Scorch Trio

Rune Grammofon

n the late ‘90s, Paul Schütze issued two of the strongest releases of the post-fusion era, the Phantom City recordings Site Anubis and Shiva Recoil: Live Unlive. Given the participation of musicians like bassist Bill Laswell, trumpeter Toshinori Kondo, and drummer Dirk Wachtelaer, no one should have been too surprised when the albums powerfully resurrected the pioneering spirit of bands like the Mahavishnu Orchestra, the Decoding Society, and Last Exit. While Raoul Björkenheim’s guitar playing also factored heavily into the Phantom City recordings, they sound like bucolic warm-ups compared to the blazing intensity he stokes throughout Luggumt. With Björkenheim ably abetted by the Norwegian rhythm section of bass player Ingebrigt Håker Flaten and drummer Paal Nilssen-Love, the follow-up album to the aptly named trio’s 2002 debut frames four shorter tracks with two tour de force, twelve-minute meltdowns. The album’s incredible roar was captured live to tape without overdubs or edits during two studio sessions in January 2004.

While Björkenheim’s playing reveals a strong kinship with Sonny Sharrock and John McLaughlin, Hendrix’s presence looms most vividly on this outing. “Kjøle Høle” erupts out of the gate with a blues-based, free-form attack, all flailing drums and searing guitar rawness, Björkenheim at one moment channeling Robert Fripp’s piercing tone and in the next annihilating it with burning squalls of psychedelic wah-wah. The intensity level is volcanic and, while the track threatens to derail in its most frenetic moments, the trio holds it together with the rhythm section somehow managing to follow the guitarist’s incendiary lead. When the piece winds down to a scorched close, it echoes Coltrane’s A Love Supreme as it enters calmer waters during its last quarter. After that ear-splitting overture, the relative calm of the introspective “Synnja Vegga” comes as a relief, with the trio conjuring an explorative soundscape of creaks, groans, and scrapes.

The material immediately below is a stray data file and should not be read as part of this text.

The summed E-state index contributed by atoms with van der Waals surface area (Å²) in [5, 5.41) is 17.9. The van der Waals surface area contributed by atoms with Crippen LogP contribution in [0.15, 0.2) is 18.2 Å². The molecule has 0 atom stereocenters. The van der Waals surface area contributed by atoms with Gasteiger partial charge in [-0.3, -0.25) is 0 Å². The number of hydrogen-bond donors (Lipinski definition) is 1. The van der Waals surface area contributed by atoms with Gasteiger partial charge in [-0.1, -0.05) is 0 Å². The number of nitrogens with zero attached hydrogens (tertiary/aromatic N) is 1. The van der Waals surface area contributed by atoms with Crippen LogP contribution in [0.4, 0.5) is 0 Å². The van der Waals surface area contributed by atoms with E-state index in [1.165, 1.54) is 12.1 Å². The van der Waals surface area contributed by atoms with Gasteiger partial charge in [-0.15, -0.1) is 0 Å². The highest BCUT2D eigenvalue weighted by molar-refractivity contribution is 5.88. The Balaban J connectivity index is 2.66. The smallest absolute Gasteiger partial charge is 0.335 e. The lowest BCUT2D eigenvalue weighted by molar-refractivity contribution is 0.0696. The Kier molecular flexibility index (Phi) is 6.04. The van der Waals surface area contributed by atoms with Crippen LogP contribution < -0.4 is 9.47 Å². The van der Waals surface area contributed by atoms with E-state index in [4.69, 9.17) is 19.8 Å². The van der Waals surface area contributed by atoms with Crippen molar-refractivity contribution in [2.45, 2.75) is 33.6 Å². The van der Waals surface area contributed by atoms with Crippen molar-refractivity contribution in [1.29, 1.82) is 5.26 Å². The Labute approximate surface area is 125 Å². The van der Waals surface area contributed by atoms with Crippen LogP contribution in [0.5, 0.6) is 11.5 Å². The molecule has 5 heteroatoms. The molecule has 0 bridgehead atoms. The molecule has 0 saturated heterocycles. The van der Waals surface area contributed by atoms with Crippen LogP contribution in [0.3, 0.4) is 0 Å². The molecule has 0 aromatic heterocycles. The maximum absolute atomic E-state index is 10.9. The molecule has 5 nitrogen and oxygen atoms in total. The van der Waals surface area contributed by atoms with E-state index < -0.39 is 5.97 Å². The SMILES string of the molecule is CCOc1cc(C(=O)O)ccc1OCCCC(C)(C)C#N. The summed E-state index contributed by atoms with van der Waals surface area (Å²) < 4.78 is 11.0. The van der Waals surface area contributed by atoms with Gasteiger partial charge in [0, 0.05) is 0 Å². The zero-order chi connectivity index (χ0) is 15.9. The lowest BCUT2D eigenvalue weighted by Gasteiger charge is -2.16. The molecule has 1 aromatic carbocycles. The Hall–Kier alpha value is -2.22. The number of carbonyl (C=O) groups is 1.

Closer in form to a conventional jazz trio performance though still loose-limbed, “Brenni Fynnj” showcases Nilssen-Love’s gift for percussive colour alongside Flaten’s double-bass and Bjorkenheim’s cleaner tone, while “Furskunjt” demonstrates the guitarist’s deft blues-based slide playing. In the closing title piece, a simmering prelude of guitar snarls, tom-tom and cymbal rolls, and fuzz bass portentously foreshadows the track’s incipient frenzy with Flaten’s insistent pulse a rival lead to the guitarist’s free-form wail. The McLaughlin influence is felt most strongly here: the fleet runs that appear two-thirds of the way through strongly recall McLaughlin’s sound, and, if I’m not mistaken, the guitarist and bassist even quote the Mahavishnu epic “Dream” moments later. The three players show themselves ideal partners here, each one committed to nurturing the track’s forward momentum while equally hell-bent on broaching the material elastically.

The cover’s dark skull etching offers a visual analogue to the playing within, so be forewarned: Luggumt is one challenging and occasionally ferocious trip that continually shifts between episodes of control and chaos. Cross the wailing spirit of Hendrix with the experimental adventurousness of Coltrane and Miles and you’ll have a pretty good impression of its bold and intense sound.

Reviewed by: Ron Schepper

Reviewed on: 2005-01-12

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